Judges from all levels of the Spanish court system accepted pay from Ausbanc, a consumer rights group whose leader has been arrested on extortion charges, for delivering lectures at various public events.
Magistrates from the High Court, the Supreme Court, provincial and regional courts received between €800 and €1,500 depending on the type of seminar and the venue, several judges have admitted. Some of the events ended with a meal or a wine tasting.
In recent years, Pineda’s association has filed numerous lawsuits in dozens of courts on behalf of its members. Some of the judges overseeing these cases have participated in Ausbanc events.
I conveyed to them that I didn’t want to get paid, but they really insisted, saying they had a budget allocation for it
High Court judge
Some speakers refused the money, and instead instructed Ausbanc to transfer the amount to a charity.
All the biggest events were personally presided by Ausbanc president Luis Pineda, who was arrested on Friday on suspicion that he was threatening banks and individuals with negative media coverage unless they took out expensive advertising in his specialized magazines.
A spokesman for the financial consumer association said no judge was ever paid to participate in an Ausbanc symposium.
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But investigators suspect that by hiring judges to act as guest speakers at his events, Pineda was trying to create a bond with individuals who might later preside over the lawsuits that he pressed in the name of his association members.
Several members of the judiciary were also contributors to Ausbanc’s publications. In some of his threatening letters to lenders, Pineda noted that judges “of the kind that slap people with fines” were writing for him.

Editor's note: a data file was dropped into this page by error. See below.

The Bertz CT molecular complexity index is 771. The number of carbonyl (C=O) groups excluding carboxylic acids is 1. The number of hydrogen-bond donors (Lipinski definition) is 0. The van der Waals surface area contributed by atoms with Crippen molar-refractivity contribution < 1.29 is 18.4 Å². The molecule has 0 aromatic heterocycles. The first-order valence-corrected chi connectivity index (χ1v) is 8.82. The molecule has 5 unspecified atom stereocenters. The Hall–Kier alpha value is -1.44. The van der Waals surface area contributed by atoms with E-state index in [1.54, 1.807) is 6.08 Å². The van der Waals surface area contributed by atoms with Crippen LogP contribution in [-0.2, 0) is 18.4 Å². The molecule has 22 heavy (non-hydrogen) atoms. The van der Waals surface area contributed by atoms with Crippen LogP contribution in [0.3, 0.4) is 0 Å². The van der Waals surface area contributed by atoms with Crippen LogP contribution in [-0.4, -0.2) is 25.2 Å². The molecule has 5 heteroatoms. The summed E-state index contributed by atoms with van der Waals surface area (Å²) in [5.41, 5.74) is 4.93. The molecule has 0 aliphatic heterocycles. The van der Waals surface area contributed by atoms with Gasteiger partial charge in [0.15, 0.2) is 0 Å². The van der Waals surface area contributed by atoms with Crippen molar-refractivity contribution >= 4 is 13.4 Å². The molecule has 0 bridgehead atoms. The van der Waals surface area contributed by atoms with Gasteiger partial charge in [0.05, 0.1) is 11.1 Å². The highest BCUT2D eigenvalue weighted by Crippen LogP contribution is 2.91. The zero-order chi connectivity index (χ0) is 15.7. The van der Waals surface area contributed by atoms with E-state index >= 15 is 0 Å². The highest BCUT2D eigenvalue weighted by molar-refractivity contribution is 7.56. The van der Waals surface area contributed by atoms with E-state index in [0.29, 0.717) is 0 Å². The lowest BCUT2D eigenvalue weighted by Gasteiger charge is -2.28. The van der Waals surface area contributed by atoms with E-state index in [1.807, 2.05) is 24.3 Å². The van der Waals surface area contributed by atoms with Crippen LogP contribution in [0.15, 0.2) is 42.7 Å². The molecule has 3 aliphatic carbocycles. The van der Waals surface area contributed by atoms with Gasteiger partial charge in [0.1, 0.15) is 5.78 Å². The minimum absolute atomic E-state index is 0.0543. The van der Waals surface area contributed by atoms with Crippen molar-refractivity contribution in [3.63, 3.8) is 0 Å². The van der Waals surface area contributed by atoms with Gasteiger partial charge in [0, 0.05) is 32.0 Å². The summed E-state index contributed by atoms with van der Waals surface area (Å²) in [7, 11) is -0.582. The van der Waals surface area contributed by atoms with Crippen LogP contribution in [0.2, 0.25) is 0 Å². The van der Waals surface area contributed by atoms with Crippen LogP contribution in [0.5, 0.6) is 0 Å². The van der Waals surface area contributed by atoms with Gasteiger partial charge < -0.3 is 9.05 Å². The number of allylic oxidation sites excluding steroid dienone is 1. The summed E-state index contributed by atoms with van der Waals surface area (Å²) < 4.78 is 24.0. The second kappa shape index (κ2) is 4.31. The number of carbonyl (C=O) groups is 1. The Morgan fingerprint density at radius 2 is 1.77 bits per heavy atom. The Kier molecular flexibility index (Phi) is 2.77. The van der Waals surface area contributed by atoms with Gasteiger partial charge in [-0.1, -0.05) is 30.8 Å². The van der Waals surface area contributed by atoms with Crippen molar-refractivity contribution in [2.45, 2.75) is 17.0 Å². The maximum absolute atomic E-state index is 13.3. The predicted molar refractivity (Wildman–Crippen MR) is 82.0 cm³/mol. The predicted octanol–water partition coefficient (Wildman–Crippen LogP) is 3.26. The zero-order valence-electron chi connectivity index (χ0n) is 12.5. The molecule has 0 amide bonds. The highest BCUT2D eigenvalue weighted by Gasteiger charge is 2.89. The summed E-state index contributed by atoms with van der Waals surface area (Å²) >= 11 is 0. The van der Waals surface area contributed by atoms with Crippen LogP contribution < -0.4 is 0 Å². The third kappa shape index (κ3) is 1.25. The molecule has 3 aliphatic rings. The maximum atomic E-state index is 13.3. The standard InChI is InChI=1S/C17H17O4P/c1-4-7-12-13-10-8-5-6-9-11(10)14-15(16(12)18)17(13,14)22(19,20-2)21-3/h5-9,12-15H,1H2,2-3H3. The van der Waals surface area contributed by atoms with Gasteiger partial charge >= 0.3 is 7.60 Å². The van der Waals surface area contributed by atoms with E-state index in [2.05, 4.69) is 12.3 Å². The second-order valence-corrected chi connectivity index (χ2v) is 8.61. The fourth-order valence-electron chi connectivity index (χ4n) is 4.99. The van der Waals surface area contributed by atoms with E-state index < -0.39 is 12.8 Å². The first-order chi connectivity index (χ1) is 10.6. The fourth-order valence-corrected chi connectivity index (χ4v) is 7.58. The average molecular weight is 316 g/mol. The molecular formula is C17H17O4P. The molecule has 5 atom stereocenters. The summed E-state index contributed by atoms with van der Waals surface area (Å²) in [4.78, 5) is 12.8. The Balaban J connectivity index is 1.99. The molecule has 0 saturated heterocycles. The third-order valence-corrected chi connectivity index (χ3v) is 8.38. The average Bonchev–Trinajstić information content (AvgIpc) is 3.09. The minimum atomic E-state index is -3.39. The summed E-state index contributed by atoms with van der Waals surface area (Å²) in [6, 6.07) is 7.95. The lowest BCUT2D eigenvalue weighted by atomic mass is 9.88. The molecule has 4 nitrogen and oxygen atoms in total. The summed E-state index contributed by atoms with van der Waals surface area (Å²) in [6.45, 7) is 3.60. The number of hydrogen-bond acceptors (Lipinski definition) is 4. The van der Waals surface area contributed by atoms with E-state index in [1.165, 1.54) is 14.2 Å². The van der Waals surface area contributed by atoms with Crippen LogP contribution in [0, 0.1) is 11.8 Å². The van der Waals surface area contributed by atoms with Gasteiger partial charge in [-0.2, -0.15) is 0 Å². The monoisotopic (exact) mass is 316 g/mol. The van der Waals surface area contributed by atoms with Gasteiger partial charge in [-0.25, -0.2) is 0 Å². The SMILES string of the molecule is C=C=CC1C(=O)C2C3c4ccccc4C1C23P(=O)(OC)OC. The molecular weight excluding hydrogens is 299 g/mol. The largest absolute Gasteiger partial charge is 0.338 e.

Carlos Lesmes, Chief Justice of the Supreme Court and chairman of the General Council of the Judiciary (CGPJ), the legal profession’s watchdog, has declined to comment on the numerous payments made by Ausbanc to Spanish judges.
But legal sources have said that, privately, Lesmes has occasionally expressed concern over this paid work at events that are often organized by big law firms. The CGPJ has sometimes denied permission to attend these kinds of seminars.
Travel expenses included
In 2013, Ausbanc organized an event at a Madrid hotel called Retos de la Audiencia Nacional del siglo XXI (Challenges facing the High Court in the 21st century). Several judges from Spain’s central criminal court attended the seminar. One of them has told EL PAÍS that he refused to accept payment.
“They were paying us between €800 and €1,000,” says this judge, who spoke on condition of anonymity. “They called me the next day to know how they should send me the money, and I told them I didn’t feel I should charge anything. I conveyed to them that I didn’t want to get paid, but they really insisted, saying they had a budget allocation for it, so I finally gave them the account number for Doctors Without Borders in Mali. A few days later they sent me an email certifying that the payment had been made.”
Another judge who sits on the High Court got a call from Ausbanc a year ago to be a guest speaker at a panel discussion in the Canary Islands.
“My intuition told me I shouldn’t participate, and I turned down the invitation,” he says. “I got mad at them because they put my name on the program without permission. They told me that they would pay for the speech and the travel expenses. I can’t remember the amount.”
Javier López, president of a debt consolidation firm called CreditServices who was a victim of Ausbanc’s alleged extortion, says that one of the Supreme Court justices who oversaw his suit against Pineda participated in legal seminars organized by the consumer association.
English version by Susana Urra.